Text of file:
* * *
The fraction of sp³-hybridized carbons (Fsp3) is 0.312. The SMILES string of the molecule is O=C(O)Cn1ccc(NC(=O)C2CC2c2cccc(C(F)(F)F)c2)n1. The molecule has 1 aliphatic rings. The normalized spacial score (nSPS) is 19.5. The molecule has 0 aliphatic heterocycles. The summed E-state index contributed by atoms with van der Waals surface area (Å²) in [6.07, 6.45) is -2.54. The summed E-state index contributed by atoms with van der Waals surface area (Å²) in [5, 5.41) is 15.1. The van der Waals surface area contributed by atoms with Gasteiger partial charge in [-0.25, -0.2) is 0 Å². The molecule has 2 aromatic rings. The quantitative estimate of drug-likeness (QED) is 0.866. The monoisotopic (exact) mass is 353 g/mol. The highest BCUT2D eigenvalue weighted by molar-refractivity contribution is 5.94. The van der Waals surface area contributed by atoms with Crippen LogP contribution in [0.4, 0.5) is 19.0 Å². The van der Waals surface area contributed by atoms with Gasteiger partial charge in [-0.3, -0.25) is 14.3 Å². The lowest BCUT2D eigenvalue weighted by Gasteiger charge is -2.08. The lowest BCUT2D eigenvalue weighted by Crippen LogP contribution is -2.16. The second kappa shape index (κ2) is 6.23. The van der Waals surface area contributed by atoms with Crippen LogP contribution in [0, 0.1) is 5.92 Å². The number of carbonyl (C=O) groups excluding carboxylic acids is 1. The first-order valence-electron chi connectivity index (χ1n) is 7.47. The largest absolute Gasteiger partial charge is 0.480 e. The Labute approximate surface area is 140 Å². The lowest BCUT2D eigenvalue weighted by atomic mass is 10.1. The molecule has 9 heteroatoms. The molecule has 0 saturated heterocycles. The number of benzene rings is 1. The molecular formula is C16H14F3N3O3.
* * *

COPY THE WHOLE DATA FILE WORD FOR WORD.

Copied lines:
The fraction of sp³-hybridized carbons (Fsp3) is 0.312. The SMILES string of the molecule is O=C(O)Cn1ccc(NC(=O)C2CC2c2cccc(C(F)(F)F)c2)n1. The molecule has 1 aliphatic rings. The normalized spacial score (nSPS) is 19.5. The molecule has 0 aliphatic heterocycles. The summed E-state index contributed by atoms with van der Waals surface area (Å²) in [6.07, 6.45) is -2.54. The summed E-state index contributed by atoms with van der Waals surface area (Å²) in [5, 5.41) is 15.1. The van der Waals surface area contributed by atoms with Gasteiger partial charge in [-0.25, -0.2) is 0 Å². The molecule has 2 aromatic rings. The quantitative estimate of drug-likeness (QED) is 0.866. The monoisotopic (exact) mass is 353 g/mol. The highest BCUT2D eigenvalue weighted by molar-refractivity contribution is 5.94. The van der Waals surface area contributed by atoms with Crippen LogP contribution in [0.4, 0.5) is 19.0 Å². The van der Waals surface area contributed by atoms with Gasteiger partial charge in [-0.3, -0.25) is 14.3 Å². The lowest BCUT2D eigenvalue weighted by Gasteiger charge is -2.08. The lowest BCUT2D eigenvalue weighted by Crippen LogP contribution is -2.16. The second kappa shape index (κ2) is 6.23. The van der Waals surface area contributed by atoms with Crippen LogP contribution in [0, 0.1) is 5.92 Å². The number of carbonyl (C=O) groups excluding carboxylic acids is 1. The first-order valence-electron chi connectivity index (χ1n) is 7.47. The largest absolute Gasteiger partial charge is 0.480 e. The Labute approximate surface area is 140 Å². The lowest BCUT2D eigenvalue weighted by atomic mass is 10.1. The molecule has 9 heteroatoms. The molecule has 0 saturated heterocycles. The number of benzene rings is 1. The molecular formula is C16H14F3N3O3.